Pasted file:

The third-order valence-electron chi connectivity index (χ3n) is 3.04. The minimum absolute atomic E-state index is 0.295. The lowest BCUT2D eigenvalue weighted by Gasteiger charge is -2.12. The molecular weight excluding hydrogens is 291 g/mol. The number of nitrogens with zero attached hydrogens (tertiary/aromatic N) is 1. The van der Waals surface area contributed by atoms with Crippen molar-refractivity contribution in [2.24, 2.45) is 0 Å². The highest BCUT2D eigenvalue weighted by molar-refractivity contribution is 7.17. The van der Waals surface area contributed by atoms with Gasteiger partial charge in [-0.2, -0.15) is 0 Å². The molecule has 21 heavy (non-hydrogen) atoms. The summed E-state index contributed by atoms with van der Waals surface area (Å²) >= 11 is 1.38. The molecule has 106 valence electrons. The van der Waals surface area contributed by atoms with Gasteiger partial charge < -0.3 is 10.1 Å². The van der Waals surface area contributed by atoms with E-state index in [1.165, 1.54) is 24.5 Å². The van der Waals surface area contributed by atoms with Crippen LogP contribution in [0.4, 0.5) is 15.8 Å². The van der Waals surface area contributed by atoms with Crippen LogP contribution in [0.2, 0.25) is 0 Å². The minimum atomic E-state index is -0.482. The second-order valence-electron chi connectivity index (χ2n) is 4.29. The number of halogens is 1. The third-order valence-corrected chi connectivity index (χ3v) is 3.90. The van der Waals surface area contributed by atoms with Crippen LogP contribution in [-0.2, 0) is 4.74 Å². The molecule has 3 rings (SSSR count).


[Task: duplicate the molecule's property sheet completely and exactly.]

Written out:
The third-order valence-electron chi connectivity index (χ3n) is 3.04. The minimum absolute atomic E-state index is 0.295. The lowest BCUT2D eigenvalue weighted by Gasteiger charge is -2.12. The molecular weight excluding hydrogens is 291 g/mol. The number of nitrogens with zero attached hydrogens (tertiary/aromatic N) is 1. The van der Waals surface area contributed by atoms with Crippen molar-refractivity contribution in [2.24, 2.45) is 0 Å². The highest BCUT2D eigenvalue weighted by molar-refractivity contribution is 7.17. The van der Waals surface area contributed by atoms with Gasteiger partial charge in [-0.2, -0.15) is 0 Å². The molecule has 21 heavy (non-hydrogen) atoms. The summed E-state index contributed by atoms with van der Waals surface area (Å²) >= 11 is 1.38. The molecule has 106 valence electrons. The van der Waals surface area contributed by atoms with Gasteiger partial charge < -0.3 is 10.1 Å². The van der Waals surface area contributed by atoms with E-state index in [1.165, 1.54) is 24.5 Å². The van der Waals surface area contributed by atoms with Crippen LogP contribution in [0.4, 0.5) is 15.8 Å². The van der Waals surface area contributed by atoms with Crippen LogP contribution in [0.2, 0.25) is 0 Å². The minimum atomic E-state index is -0.482. The second-order valence-electron chi connectivity index (χ2n) is 4.29. The number of halogens is 1. The third-order valence-corrected chi connectivity index (χ3v) is 3.90. The van der Waals surface area contributed by atoms with Crippen LogP contribution in [-0.2, 0) is 4.74 Å². The molecule has 3 rings (SSSR count).